I don't intend for this post to be a "have pity on me" post. I just think some perspective is important.
I often find myself wanting to share my actual work schedule with people. Sure you can access my public, group yoga class schedule on this site. Teaching 15-20 60 minute classes a week might not seem like much, however, that schedule doesn't take into account the other time I put in at the studio, my drive time between various studio locations, countless hours I put into developing curriculum for my classes, and effort it takes to promote my classes, workshops, retreats, and myself through various outlets. Again, don't pity me, I have a job I love and often slap myself mentally whenever I complain about my schedule.
But this isn't about my schedule. This is about working in an industry that is hard. Don't let Instagram fool you. Being a full-time yoga teacher isn't all about doing yoga on a beautiful beach while wearing your cutest bra top with mala beads wrapped around your wrists. Being a full-time yoga teacher is about hustling for years to get enough classes to pay the bills so that you can someday quit your job in the service or retail industry. Like clockwork, once you finally think you can quit that part-time job the studio(s) you work for will go through some type of management change, rebranding, or straight up close. Suddenly you'll find yourself back at square one.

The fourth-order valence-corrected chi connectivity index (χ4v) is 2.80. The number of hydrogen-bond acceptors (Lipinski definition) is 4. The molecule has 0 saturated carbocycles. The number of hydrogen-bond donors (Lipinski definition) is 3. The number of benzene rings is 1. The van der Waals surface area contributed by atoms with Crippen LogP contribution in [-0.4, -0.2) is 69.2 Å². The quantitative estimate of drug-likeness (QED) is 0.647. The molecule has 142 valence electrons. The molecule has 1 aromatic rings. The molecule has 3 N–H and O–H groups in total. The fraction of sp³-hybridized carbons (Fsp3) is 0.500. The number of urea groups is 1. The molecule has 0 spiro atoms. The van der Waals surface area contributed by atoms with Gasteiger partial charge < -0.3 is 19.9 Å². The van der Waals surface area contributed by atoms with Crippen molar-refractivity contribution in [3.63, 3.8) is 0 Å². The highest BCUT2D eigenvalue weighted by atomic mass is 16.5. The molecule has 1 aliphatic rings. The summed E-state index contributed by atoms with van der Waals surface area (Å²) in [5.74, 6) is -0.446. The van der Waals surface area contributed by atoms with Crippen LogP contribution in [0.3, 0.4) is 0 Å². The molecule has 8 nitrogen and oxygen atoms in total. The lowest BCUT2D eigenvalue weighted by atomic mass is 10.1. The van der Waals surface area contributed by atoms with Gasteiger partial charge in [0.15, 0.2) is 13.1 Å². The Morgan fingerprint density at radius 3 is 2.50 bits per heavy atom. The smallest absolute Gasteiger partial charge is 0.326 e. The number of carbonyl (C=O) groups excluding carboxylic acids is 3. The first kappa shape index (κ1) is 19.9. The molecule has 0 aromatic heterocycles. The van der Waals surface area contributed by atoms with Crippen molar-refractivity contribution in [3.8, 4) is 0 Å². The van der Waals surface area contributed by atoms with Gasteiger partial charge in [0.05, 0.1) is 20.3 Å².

It's been a while since I've been in the place of losing classes. If a class was taken off my schedule over the last couple years it was my choosing. However, this last week reminded me that nothing is permanent. Although I might have classes full of regular, recurring students I'm not immune to change.
Earlier this week I had the opportunity to catch up with a fellow teacher. She told me she recently lost a handful of classes due to a studio changing its schedule. A few days later I got word one of the oldest yoga studios in Minneapolis had shut its doors. Although I wasn't invested in that studio's community it broke my heart to hear the news. I had so many fond memories of studying with my teacher when he was in town and hosting workshops in that space. My heart broke for the many teachers who had invested so much time and energy in developing that community. To top it all off I found out from a friend who teaches in Georgia that she was removed from all eight classes that she teaches at one studio.
Yoga teacher isn't a special occupation. I realize all at-will employees are at the mercy of the owner or company they work for and are at risk of losing their job without notice. It's just heartbreaking to see those who have worked so hard to develop their craft constantly feel the pain of uncertainty and doubt.
It's definitely hard out there for a yoga teacher, however, if you are a yoga teacher I hope you stick with it. Even through the ups and downs and failures and successes. There's a reason you were called to share this yoga thing. To those of you who practice yoga and are yoga consumers, please continue to practice. Remember why you make it to your yoga mat. Remember how you feel at the end of your favorite teachers' classes. Rather than splurging on the latest and greatest yoga pants consider hiring your yoga teacher for a private lesson. There's a good chance their hourly rate is cheaper than the pants. And there's an ever greater chance the benefits from your private lesson, or even a group class you attend, will outlast the yoga pant's lifespan.